The past few days have been largely taken up with the preparation for, and time spent in, interviewing short-listed applicants for the University of York’s Centre for Applied Human Rights Protective Fellowship Scheme for human rights defenders ‘at risk’, and the selection process for another cohort of ‘Arctivist’ projects bringing artists and activists together from a range of different countries around the world to produce artistic responses to the Covid-19 pandemic and the different ways in which authoritarian governments have exploited the pandemic as an excuse for further repression.
Brazil, India, Turkey, Zimbabwe, Thailand, El Salvador, Uganda, Mexico, China, Belarus, Malawi, Indonesia….the list of repressive countries from where the arctivist bids come goes on and on, and the contextual accounts of the different ways in which the various states have been taking advantage of the pandemic to abuse their citizens makes for depressing reading. The interviews with the sometimes visibly stressed human rights defenders are often harrowing: they are all, by definition, at risk – usually from the State, or surrogates who do the State’s extrajudicial killings on its behalf, but in one case from Islamist extremists. One wishes one could find the funding to bring them all to York to take courses in cyber- and other security, and to get them away from the dangers they face, if only for six months. Six of the nine human rights defenders we interviewed were women, two from the Far East, two from Central and South America, one from the Middle East and one from North Africa, all doing really important work. One, who had had to flee her own country to avoid being killed, leaving her two children behind with her parents and was desperate to find somewhere to go where she could be reunited with her children, had to be turned down for a Fellowship because she would have been an asylum-risk and could have put the university’s license to recruit international students at risk. The UK State doesn’t like asylum seekers.
Throughout the arctivist selection meeting, and all six, hour-long, interviews this week, the image of a face-masked young woman forced down on the ground, being leant on and handcuffed by two male policemen, hovered uncomfortably at the back of my mind. She had made the mistake of attending a vigil in memory of another young woman who had been kidnapped and murdered by a man, who just happened to be a policeman. The woman in the photograph above had been thrown to the ground and handcuffed because the vigil was contravening the Covid-19 regulations. The courts had ruled that protests per se are not illegal, but this one was illegal because the police commanders had refused to meet the organisers to discuss how it might be possible to hold a vigil that didn’t contravene the Covid-19 regulations.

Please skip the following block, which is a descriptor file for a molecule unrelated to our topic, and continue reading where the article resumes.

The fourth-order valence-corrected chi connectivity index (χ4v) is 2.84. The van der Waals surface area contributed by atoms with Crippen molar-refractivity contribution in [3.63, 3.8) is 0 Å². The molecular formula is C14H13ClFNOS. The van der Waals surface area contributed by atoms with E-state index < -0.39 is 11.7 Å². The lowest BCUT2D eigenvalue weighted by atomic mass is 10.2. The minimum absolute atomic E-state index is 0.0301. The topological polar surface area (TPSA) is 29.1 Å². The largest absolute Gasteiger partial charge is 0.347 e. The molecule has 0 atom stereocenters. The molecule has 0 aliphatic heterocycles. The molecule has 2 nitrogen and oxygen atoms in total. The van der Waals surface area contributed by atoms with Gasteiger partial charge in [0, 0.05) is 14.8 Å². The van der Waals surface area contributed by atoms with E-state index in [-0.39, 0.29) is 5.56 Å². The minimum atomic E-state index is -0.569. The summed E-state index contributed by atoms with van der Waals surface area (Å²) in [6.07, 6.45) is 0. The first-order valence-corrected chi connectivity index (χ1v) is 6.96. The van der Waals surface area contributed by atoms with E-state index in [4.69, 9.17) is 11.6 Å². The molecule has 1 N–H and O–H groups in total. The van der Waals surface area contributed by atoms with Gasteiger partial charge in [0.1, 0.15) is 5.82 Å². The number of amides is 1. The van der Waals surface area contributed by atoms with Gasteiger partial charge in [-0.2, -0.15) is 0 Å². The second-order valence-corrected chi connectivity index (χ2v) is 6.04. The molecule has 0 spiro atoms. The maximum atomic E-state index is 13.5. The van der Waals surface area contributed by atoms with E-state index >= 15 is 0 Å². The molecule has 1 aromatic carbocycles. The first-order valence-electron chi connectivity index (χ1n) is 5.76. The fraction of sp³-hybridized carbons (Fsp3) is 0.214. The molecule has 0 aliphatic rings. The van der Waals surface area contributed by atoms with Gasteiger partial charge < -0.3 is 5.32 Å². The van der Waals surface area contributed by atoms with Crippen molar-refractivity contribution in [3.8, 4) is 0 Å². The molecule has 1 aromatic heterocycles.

I also found myself wondering where – China? Brazil? – I would find the closest parallel to a repressive government that would like to make the maximum ten-year penalty for causing ‘serious annoyance or inconvenience’ during a protest more draconian than the usual penalty for rape. The Police, Crime, Sentencing and Courts Bill that is currently being rushed through our Parliament has provoked more than 700 UK legal academics into writing a letter to Boris Johnson condemning the bill’s attack on the democratic right to protest and warning of ‘an alarming extension of state control over legal assembly’, and ‘an existential attack on the right to protest.’ * Where else in the world, for that matter – Zimbabwe? Belarus? the Philippines? – would a government want to make provision for its authoritarian home secretary to bypass parliament in the process of arbitrarily altering the definition of behaviour for which people could be prosecuted? As Dr Joanna Gilmore, the coordinator of the letter, put it: ‘It is a mark of concern not only about the bill’s fundamental attack on the right to protest peacefully – which is an absolute right in any democracy – but also about the speed at which this is being rushed through, in the context of a pandemic and without proper consultation.’ It isn’t only the authoritarian governments of third-world countries that are taking advantage of the pandemic to hurry through repressive anti-democratic legislation. I very much doubt that if the 700 signatories had addressed their letter to Father Christmas it could have been any more of a waste of their time.
What the vigil was actually about is in danger of being lost in the resulting brouhaha. The family and friends of Sarah Everard are grieving for a young woman snatched off our streets and murdered. That has brought to the surface the fears of so many women as they go nervously about their daily lives, and it has focussed our national consciousness, however fleetingly, on what can be done to make women safer and enable them to feel safer. As we think of Sarah Everard’s family and friends in their grief, we should spare a thought also for the family and friends of Claudia Lawrence, who worked at the University of York and was snatched from our streets on her way to work twelve years ago. Yesterday was the anniversary of her disappearance. Her father, Peter, who tried tirelessly to find out what had happened to his daughter, died last month without ever getting an answer to the question that had preoccupied him all through the last tortured years of his life. One can only hope he has found peace at last.